The infamous jail closed in 2021 following years of complaints over dangerous conditions.
NEW YORK (PIX11) — New York City Mayor Eric Adams’ administration wants permission from the feds to house migrants in Manhattan’s Metropolitan Correctional Center.
Daniel Perez, a top lawyer for Adams, expressed City Hall’s interest in using the defunct downtown Manhattan lockup in a letter sent to Gov. Kathy Hochul’s administration last week that listed off various sites the city believes it could use for housing migrants amid severe overcrowding in city-run shelters.
Perez’s letter, a copy of which was obtained by the Daily News through a Freedom of Information Law request, specifically says the administration would like the federal government to give either the city or the state authority to place migrants in “closed correctional and transitional sites such as Metropolitan Correctional Center.”
The federal Bureau of Prisons, which runs the facility, said Thursday it could not provide any comment “concerning governmental correspondence” with the Adams administration about the downtown Manhattan jail.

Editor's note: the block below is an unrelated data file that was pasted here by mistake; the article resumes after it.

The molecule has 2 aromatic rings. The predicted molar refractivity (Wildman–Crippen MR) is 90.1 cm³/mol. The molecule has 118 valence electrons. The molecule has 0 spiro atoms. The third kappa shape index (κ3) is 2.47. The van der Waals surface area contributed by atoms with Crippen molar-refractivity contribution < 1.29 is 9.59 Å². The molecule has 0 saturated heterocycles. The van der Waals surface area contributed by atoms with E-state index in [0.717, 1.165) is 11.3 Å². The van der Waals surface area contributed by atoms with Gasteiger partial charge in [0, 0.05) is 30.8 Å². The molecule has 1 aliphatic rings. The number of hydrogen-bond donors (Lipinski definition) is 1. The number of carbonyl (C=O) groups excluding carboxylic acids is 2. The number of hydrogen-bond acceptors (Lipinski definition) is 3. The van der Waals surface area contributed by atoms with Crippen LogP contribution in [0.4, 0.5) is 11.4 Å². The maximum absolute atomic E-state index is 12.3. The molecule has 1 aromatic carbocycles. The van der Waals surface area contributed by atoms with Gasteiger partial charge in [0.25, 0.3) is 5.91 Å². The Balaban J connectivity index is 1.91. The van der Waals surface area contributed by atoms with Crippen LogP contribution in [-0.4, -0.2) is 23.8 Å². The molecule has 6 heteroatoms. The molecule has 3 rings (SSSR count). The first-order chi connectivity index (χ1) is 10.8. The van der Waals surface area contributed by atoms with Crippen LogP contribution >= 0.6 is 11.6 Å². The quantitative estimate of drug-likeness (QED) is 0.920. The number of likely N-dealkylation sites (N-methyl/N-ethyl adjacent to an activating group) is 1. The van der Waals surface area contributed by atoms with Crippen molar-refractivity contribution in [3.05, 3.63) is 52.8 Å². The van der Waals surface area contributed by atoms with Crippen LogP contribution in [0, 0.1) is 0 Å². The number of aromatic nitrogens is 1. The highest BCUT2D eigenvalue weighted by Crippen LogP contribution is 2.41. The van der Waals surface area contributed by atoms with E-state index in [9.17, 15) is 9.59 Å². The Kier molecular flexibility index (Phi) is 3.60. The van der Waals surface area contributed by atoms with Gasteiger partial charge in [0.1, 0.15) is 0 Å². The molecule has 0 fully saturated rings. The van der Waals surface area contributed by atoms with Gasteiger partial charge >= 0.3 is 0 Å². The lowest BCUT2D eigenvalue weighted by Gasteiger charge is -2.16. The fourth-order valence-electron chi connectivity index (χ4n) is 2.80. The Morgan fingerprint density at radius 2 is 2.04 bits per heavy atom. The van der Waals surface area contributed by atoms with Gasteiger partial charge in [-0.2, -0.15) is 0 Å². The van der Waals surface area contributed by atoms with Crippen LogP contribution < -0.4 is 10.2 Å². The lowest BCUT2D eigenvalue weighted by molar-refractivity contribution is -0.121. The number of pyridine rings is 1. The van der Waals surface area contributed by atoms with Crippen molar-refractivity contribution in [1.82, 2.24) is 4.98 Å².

Fabien Levy, Deputy Mayor for Communications said Friday, “sadly all options are on the table. Two weeks ago, we saw heartbreaking scenes of people sleeping on the street outside [The Roosevelt Hotel].
A scene where Lauren B Jewler’s owner, Avi Behar confronted Levy at a press conference. “I’m going out of business by of this [expletive],” Levy barked, “My customers are afraid to come around.”
Currently, 101,000 asylum seekers have come through New York City. Over half are still living in 202 shelters scattered across the five boroughs.
The city says it has scouted three thousand potential sites to house migrants. Earlier this week Gov. Hochul rebuked Mayor Adams in a letter, saying he left several state options ignored. Something the mayor disputed while also denying there is no bad blood between the two democrats.
“We don’t have any room for conflicts right now. I have to navigate this city out of this, and I do not have time to have displaced anger,” Mayor Adams said in a radio appearance Friday.
The Legal Aid Society, which is involved in a lawsuit between the parties believes ultimately, it’s the state that should take the lead to solve this billion-dollar crisis.”
“The governor really has to take charge. It is a statewide issue that needs to have a plan that serves everybody,” said Legal Aid attorney Joshua Goldfein.